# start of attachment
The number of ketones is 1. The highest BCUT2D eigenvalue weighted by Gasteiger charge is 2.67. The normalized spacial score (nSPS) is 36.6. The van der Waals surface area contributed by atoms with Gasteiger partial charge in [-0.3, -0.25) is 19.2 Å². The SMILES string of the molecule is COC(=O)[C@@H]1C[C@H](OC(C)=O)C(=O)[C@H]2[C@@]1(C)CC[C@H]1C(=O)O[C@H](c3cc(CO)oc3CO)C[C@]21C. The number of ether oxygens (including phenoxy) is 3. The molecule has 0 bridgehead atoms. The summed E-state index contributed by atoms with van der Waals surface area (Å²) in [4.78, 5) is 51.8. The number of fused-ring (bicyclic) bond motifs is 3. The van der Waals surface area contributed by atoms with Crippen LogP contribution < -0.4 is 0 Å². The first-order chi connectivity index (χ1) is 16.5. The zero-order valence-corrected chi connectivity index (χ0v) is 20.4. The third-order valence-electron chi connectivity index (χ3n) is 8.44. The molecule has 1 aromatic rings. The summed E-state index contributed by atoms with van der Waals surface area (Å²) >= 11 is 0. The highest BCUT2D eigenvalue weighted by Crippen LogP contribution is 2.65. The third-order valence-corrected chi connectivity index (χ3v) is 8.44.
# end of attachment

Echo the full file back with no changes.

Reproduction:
The number of ketones is 1. The highest BCUT2D eigenvalue weighted by Gasteiger charge is 2.67. The normalized spacial score (nSPS) is 36.6. The van der Waals surface area contributed by atoms with Gasteiger partial charge in [-0.3, -0.25) is 19.2 Å². The SMILES string of the molecule is COC(=O)[C@@H]1C[C@H](OC(C)=O)C(=O)[C@H]2[C@@]1(C)CC[C@H]1C(=O)O[C@H](c3cc(CO)oc3CO)C[C@]21C. The number of ether oxygens (including phenoxy) is 3. The molecule has 0 bridgehead atoms. The summed E-state index contributed by atoms with van der Waals surface area (Å²) in [4.78, 5) is 51.8. The number of fused-ring (bicyclic) bond motifs is 3. The van der Waals surface area contributed by atoms with Crippen LogP contribution < -0.4 is 0 Å². The first-order chi connectivity index (χ1) is 16.5. The zero-order valence-corrected chi connectivity index (χ0v) is 20.4. The third-order valence-electron chi connectivity index (χ3n) is 8.44. The molecule has 1 aromatic rings. The summed E-state index contributed by atoms with van der Waals surface area (Å²) >= 11 is 0. The highest BCUT2D eigenvalue weighted by Crippen LogP contribution is 2.65. The third-order valence-corrected chi connectivity index (χ3v) is 8.44.